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John Livesey

Birthplace: St. Louis, St. Louis, Missouri
Death: Died in Salt Lake City, Salt Lake, Utah
Place of Burial: Salt Lake City, Salt Lake, Utah
Immediate Family:

Son of Thomas Livesey and Mary Ann Gill
Husband of Ellen Burnett
Father of Mina Ethel Livesey; John Walter Livesey; Mary Ellen Livesey; Martha Elizabeth Livesey; Herbert Thomas Livesey and 3 others
Brother of Mary Ann Livesey; Richard Thomas Livesey; Ellen Elizabeth Livesey; Ellen Jane Livesey; Matilda (Til) Livesey and 1 other

Managed by: Private User
Last Updated:

About John Livesey

John Livesey was born in St. Louis and travelled west to Utah with his mother and siblings. His father died in St, Louis. He died in an accident while rocking up the wall of a well at his neighbor's home.

Deseret News Wednesday March 23, 1887 Salt Lake City

S.L.C. Gen. Library - F Utah S 18e pt 18 6501

About half past five p.m. yesterday coroner Tayler was notified by officer Malin that his services were required in the Tenth Ward, where a man named Livesey had been instantly killed while engaged in walling up a well on the premises of William Stone.

On arriving a quarter of an hour later at the residence of the deceased on Third South Street between 7th and 8th East he found a crowd of people collected about the premises anxious to learn the name of the deceased and all the circumstances pertaining to his sudden death.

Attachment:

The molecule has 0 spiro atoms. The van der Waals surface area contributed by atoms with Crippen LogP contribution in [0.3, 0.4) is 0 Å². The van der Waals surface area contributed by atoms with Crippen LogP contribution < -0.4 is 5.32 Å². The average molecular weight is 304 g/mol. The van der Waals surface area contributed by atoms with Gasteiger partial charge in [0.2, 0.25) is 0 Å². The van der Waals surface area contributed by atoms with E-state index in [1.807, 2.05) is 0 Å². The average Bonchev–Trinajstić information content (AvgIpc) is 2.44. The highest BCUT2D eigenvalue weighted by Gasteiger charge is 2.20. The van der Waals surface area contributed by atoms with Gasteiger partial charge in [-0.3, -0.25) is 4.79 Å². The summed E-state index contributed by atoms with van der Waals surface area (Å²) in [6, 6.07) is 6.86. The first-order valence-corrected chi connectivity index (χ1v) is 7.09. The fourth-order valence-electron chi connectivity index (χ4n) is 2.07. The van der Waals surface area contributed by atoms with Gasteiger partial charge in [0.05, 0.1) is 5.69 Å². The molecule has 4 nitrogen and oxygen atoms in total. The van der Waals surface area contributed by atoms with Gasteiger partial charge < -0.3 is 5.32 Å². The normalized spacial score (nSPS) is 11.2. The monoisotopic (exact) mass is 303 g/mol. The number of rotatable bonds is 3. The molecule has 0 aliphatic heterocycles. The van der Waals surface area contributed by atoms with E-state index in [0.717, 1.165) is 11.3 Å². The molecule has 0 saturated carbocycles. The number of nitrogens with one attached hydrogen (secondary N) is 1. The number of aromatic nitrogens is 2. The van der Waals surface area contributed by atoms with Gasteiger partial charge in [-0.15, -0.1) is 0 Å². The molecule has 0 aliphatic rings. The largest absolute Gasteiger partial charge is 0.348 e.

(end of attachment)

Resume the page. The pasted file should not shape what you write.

On an improvised stretcher in the front room of the cottage facing north lay the mortal remains of what, only about three hours before, was the well known and generally respected John Livesey. As his body lay quietly extended on the bed of death a pleasant expression rested upon his comely countenance, and were it not for two or three red and angry wounds upon the left side of his face, the visitation of death might easily have been mistaken for that of a peaceful sleep.

Officer Andrew Smith, Jr. had summoned for jurors in the case, J. H. Freeman, John A. Hillstead and J. B. Taylor. After the jurors had been duly impaneled and the witnesses sworn the investigation began as to the cause of death. The first witness placed upon the stand was James W. Ashman, who stated that the deceased came to his death about 3 p.m. on the premises of William Strong, situated on 4th South Street, between 8th and 9th East. Witness stated that he had been engaged by Mr. Strong to assist in the work of walling up the well upon his premises. The well was about 50 feet in depth, and the rock had been laid to within 43 feet of the surface. Deceased, who had taken the contract for the work and had charge of it, was engaged in laying the rock, and it was witness duty to assist in lowering it as required. He worked the windless, with the assistance of Heber Strong, who held the strap over the cylinder in such a manner as to prevent a too sudden descent of the loaded box by means of which the rock was lowered to the workman below.

The deceased was in the well sitting on a two inch plank placed crosswise and resting at either end upon the rock wall of the well, with his feet braced for greater security, against the wall. While deceased was working in this position witness was engaged in lowering the box, which contained four pieces of rock. When the box had descended about 10 feet, as near as he could judge, a piece of ½ inch rope, which supported the box, broke short off, liberating the rock, which fell with great force directly upon the deceased, killing him by the force of the blow, and hurling his lifeless body some 20 feet to the bottom of the well.